Dusky jawfish Opistognathus whitehurstii Yes Moderate Requires a 30 gallon tank and 3 inch sand substrate. Tank should remain tightly lidded.
Yellowhead jawfish Opistognathus aurifrons Yes Moderate Requires a 30 gallon tank and 5 to 7 inch soft substrate. Tank should remain tightly lidded.


Lionfish have venomous spines and should be treated With caution.

Common name Taxonomy Reef safe Care Level Description
Russell's lionfish Pterois russelli Easy to Moderate
Fuzzy dwarf lion Dendrochirus brachypterus Monitor closely and feed regularly Moderate Carnivore; 8" max. Males 6< stripes on pectoral fin femals >6
Volitan lionfish Pterois volitans Caution Easy to Moderate Semi-aggressive; carnivore; Can grow up to 38 cm in length in captivity


Common name Taxonomy Reef safe Care Level Description
Australian multicolor pseudochromis Ogilbyina novaehollandiae May eat shrimps Moderate
Blue flavivertex pseudochromis Pseudochromis flavivertex May eat shrimps Moderate
Neon pseudochromis, Arabian dottyback or neon dottyback Pseudochromis aldabraensis May eat shrimps Moderate
Bicolor pseudochromis Pseudochromis paccagnallae May eat shrimps Easy to Moderate resembles royal gramma in coloration. The bicolor pseudochromis is semi-aggressive and will defend its territory against fish several times its size. This fish is fairly hardy, and is a good beginner fish.
Purple stripe pseudochromis or diadema basslet Pseudochromis diadema May eat shrimps Easy to Moderate
Indigo dottyback Pseudochromis sankeyi May eat shrimps Moderate
Fridmani pseudochromis or Orchid dottyback Pseudochromis fridmani May eat shrimps Easy to Moderate community fish does well in most aquariums. is not nearly as aggressive as other dottybacks.
Sailfin pseudochromis Pseudochromis veliferus May eat shrimps Moderate
Splendid pseudochromis Pseudochromis splendens May eat shrimps Moderate
Springeri pseudochromis Pseudochromis springeri May eat shrimps Moderate
Strawberry pseudochromis or purple psuedochromis Pseudochromis porphyreu May eat shrimps Easy to Moderate


Common name Taxonomy Reef safe Care Level Description
Foxface Siganus vulpinus Easy to Moderate
Magnificent foxface Siganus magnificus Easy to Moderate
Rabbitfish Siganus spp. Easy to Moderate


All rays have a poisonous spine near the base of the tail. Care must be taken to avoid this animal when performing tank maintenance and during capture.

Common name Taxonomy Reef safe Care Level Description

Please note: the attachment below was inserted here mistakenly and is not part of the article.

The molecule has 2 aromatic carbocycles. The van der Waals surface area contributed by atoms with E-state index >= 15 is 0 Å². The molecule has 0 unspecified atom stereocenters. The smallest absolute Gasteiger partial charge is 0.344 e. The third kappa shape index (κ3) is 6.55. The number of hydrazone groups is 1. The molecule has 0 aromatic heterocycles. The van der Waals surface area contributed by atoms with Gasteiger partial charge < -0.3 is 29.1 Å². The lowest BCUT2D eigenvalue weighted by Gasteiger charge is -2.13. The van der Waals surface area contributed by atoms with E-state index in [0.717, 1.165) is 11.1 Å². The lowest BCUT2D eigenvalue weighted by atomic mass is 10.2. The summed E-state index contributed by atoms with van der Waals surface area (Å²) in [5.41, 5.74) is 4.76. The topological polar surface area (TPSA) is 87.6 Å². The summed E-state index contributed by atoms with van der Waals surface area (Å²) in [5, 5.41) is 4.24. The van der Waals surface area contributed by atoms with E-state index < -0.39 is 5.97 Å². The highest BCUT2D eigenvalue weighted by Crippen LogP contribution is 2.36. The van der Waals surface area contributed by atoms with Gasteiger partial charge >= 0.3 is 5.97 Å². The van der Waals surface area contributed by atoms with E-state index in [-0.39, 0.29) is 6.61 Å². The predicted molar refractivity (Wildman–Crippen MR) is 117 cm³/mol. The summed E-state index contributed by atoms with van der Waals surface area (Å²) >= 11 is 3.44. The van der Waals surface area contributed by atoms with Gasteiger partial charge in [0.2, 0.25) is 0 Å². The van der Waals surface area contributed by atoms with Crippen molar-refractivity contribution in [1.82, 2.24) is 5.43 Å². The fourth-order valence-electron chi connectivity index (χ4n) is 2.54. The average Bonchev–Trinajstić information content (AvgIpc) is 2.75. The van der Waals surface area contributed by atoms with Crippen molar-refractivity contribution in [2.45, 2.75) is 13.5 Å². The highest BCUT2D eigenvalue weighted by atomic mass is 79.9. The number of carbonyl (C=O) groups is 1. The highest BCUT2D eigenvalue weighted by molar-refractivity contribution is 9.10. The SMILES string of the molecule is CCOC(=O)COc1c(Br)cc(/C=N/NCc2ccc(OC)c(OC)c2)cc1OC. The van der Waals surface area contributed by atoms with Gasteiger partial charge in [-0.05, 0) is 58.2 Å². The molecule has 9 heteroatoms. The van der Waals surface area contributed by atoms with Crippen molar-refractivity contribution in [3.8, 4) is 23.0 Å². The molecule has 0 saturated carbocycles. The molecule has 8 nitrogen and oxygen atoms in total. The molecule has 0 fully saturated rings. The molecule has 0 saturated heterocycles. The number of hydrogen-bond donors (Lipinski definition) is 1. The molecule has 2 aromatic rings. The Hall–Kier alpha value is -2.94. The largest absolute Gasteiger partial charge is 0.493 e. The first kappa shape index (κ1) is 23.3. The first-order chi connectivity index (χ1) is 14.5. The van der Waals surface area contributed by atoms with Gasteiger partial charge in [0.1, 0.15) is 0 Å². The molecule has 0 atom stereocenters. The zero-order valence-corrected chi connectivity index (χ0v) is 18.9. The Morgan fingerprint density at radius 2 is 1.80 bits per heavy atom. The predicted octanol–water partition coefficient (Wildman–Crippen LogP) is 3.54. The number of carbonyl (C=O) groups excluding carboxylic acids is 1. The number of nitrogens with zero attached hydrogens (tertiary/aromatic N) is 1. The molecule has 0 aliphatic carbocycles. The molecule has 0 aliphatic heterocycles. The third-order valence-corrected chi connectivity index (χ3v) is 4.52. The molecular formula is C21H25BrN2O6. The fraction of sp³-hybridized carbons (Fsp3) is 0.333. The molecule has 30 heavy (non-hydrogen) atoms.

Fiddler stingray Trygonorhina fasciata No Expert Requires a minimum 360 gallon aquarium with a 1 meter width and a fine grained substrate. Coarse substrates may damage the underside of this animal, causing infection.
Round stingray Urobatis halleri No Expert Requires a minimum 180 gallon aquarium and a fine grained substrate. Coarse substrates may damage the underside of this animal, causing infection.
Spotted Caribbean stingray Urolophus spp. No Expert Requires a minimum 180 gallon aquarium and a fine grained substrate. Coarse substrates may damage the underside of this animal, causing infection.
Thornback stingray Platyrhinoidis triseriata No Expert Requires a minimum 360 gallon aquarium with a 1 meter width


It takes a special aquarist to maintain these delicate beauties. A potential keeper must be dedicated and willing to throw artistic creativity to the winds- as what seahorses need isn't always beautiful. They require taller tanks, live/frozen food, and many hitching posts, as well as very peaceful tankmates. In fact, beginners would be well-advised not to mix seahorses with any other species until they have more experience.
Seahorses found in stores are generally Captive Bred, but occasionally one might find a Wild Caught specimen. WC Seahorses should only be purchased by Seahorse experts who are going to breed them, as they tend to be finicky and most are endangered in the wild.
One of the main upshots of Seahorses is that many species stay small and can (in fact, some should) be kept in smaller tanks, making them idea for aquarists who are pressed for space or money.
Seahorses are among the few popular marine aquarium species that can be temperate. Species vary in their temperature requirement, so here an extra category has been added.
TR=Tropical ST=Sub-Tropical TM=Temperate

Common name Taxonomy Reef safe Temp. Care Level Description
Brazilian Seahorse H. reidi Caution ST Difficult Usually bright yellow, with a particularly long snout. Max size 17 cm.
Spotted Seahorse H. kuda Caution TR Difficult Generally yellow, but can also range from tan to dark black. Max size 30 cm.
Great Seahorse H.kelloggi Caution ST Difficult Light tan, with some darker specimens. Max size 28 cm.
Pot-Bellied Seahorse H.abdominalis Caution TM Difficult Light colored with dark spots and a large abdomen. Max size 35 cm.
Pygmy Seahorse H. bargibanti Caution TR Difficult White with pink (occasionally yellow) knobby protrusions. Max size 2.4 cm.
Short-Snouted Seahorse H. breviceps Caution TM Difficult Grayish to tan with short snout and a spiny head. Max size 15 cm.
Tiger Tail Seahorse H. comes Caution TR Difficult Varying colors with dark striped tail. Max size 18 cm.
Lined Seahorse H. erectus Caution ST Difficult Dark colored with ligher belly and white ridges. Max size 19 cm.
White's Seahorse H. whitei Caution TM Difficult Fuller bodied with a comparatively larger head. Max size 13 cm.
Dwarf Seahorse H. zosterae Caution ST Difficult Similar to H. reidi but much smaller. Max size 5 cm.